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On Wed, Jun 11, 2008 at 2:52 AM, David A. Black <dblack / rubypal.com> wrote:

> On Wed, 11 Jun 2008, David Flanagan wrote:
>
>  I'm beginning to feel that the method we're discussing here is one
>> particular member of a set of methods for defining custom iterations.
>> Imagine something like:
>>
>> a1.each.with_index.and_next_of(a2).and_const(a3).and_returning([]) do
>> |elt1, index, elt2, a3, retval|
>> end
>>
>> Or:
>>
>> [1,2,3].each.alternating_with([4,5,6]).and_returning([]) {|x,ret|...}
>>
>> Does anyone like the use of "and" instead of "with" to indicate the
>> addition of a new value to be passed to the block?
>>
>
> I don't particularly. But then again, I'm not a fan of lots of
> chaining that tries to make things sound like English narrative. It
> never really does, and I just lose track of it in the Ruby part of my
> brain.  That's why, as much as I respect the talent and effort behind
> it, I can't use RSpec.
>

I keep hearing this objection to RSpec, and can't help but think that it's
based on outdated information.

I had lots of issues with RSpec when it first came out, but looked again
after talking to David Chelimsky at RubyConf.

While it used to use method chaining a lot, it really doesn't any more.

And I much prefer

   x.should be_valid

over

  assert(x.valid?)

A small thing perhaps, but small things have a habit of adding up.

However de gustibus...

-- 
Rick DeNatale

My blog on Ruby
http://talklikeaduck.denhaven2.com/

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On Wed, Jun 11, 2008 at 2:52 AM, David A. Black &lt;<a hrefailto:dblack / rubypal.com">dblack / rubypal.com</a>&gt; wrote:<br><div classmail_quote"><blockquote classmail_quote" styleorder-left: 1px solid rgb(204, 204, 204); margin: 0pt 0pt 0pt 0.8ex; padding-left: 1ex;">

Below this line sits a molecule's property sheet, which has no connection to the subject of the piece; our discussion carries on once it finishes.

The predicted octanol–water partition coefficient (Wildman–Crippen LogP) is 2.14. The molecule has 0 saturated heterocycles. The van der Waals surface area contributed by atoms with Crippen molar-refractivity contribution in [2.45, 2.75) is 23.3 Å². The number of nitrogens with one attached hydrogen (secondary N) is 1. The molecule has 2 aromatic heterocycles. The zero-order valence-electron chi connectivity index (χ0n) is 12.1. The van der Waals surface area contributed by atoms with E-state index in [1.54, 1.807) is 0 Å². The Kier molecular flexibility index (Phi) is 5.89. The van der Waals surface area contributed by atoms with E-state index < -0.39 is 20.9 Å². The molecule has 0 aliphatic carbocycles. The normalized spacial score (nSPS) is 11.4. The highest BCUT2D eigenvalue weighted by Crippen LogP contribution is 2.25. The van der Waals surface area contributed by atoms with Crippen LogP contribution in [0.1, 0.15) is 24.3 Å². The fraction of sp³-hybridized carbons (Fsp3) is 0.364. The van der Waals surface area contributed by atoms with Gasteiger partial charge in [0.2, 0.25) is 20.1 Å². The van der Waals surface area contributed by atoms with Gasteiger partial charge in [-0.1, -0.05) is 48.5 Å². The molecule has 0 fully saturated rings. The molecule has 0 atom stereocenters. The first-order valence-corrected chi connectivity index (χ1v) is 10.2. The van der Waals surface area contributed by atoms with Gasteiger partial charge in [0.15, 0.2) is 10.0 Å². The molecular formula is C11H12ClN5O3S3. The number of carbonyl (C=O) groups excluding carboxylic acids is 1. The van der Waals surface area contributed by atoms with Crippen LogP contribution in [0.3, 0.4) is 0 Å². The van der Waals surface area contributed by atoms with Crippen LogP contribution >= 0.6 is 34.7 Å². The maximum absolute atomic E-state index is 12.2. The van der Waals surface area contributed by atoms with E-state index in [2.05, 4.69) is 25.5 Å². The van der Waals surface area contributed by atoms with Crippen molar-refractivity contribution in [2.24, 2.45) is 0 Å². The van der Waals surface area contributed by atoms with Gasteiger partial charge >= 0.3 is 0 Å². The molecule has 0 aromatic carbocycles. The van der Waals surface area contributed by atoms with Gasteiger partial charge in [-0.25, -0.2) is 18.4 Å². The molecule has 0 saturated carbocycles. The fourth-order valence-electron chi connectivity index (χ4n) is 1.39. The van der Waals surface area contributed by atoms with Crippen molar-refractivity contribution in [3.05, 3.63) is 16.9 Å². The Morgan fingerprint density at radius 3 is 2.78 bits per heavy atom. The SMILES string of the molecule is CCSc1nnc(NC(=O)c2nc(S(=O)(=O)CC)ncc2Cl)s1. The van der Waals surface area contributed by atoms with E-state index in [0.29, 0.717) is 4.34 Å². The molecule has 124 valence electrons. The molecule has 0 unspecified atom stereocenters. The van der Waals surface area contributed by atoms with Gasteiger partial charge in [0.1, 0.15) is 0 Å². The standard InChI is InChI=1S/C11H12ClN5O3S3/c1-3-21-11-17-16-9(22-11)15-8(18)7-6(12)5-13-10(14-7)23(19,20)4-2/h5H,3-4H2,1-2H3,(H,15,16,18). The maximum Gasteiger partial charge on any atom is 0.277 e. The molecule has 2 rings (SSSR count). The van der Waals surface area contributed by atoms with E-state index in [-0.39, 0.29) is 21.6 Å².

On Wed, 11 Jun 2008, David Flanagan wrote:<br><div classh2E3d"><br>
<blockquote classmail_quote" styleorder-left: 1px solid rgb(204, 204, 204); margin: 0pt 0pt 0pt 0.8ex; padding-left: 1ex;">
I&#39;m beginning to feel that the method we&#39;re discussing here is one particular member of a set of methods for defining custom iterations. Imagine something like:<br>
<br>
a1.each.with_index.and_next_of(a2).and_const(a3).and_returning([]) do<br>
|elt1, index, elt2, a3, retval|<br>
end<br>
<br>
Or:<br>
<br>
[1,2,3].each.alternating_with([4,5,6]).and_returning([]) {|x,ret|...}<br>
<br>
Does anyone like the use of &quot;and&quot; instead of &quot;with&quot; to indicate the addition of a new value to be passed to the block?<br>
</blockquote>
<br></div>
I don&#39;t particularly. But then again, I&#39;m not a fan of lots of<br>
chaining that tries to make things sound like English narrative. It<br>
never really does, and I just lose track of it in the Ruby part of my<br>
brain. &nbsp;That&#39;s why, as much as I respect the talent and effort behind<br>
it, I can&#39;t use RSpec.<div><div></div><div classj3C7c"></div></div></blockquote><div><br>I keep hearing this objection to RSpec, and can&#39;t help but think that it&#39;s based on outdated information.<br><br>I had lots of issues with RSpec when it first came out, but looked again after talking to David Chelimsky at RubyConf.<br>
<br>While it used to use method chaining a lot, it really doesn&#39;t any more.<br><br>And I much prefer<br><br>&nbsp;&nbsp; x.should be_valid<br><br>over <br><br>&nbsp; assert(x.valid?)<br><br>A small thing perhaps, but small things have a habit of adding up.<br>
<br>However de gustibus... <br></div></div><br>-- <br>Rick DeNatale<br><br>My blog on Ruby<br><a hrefttp://talklikeaduck.denhaven2.com/">http://talklikeaduck.denhaven2.com/</a>

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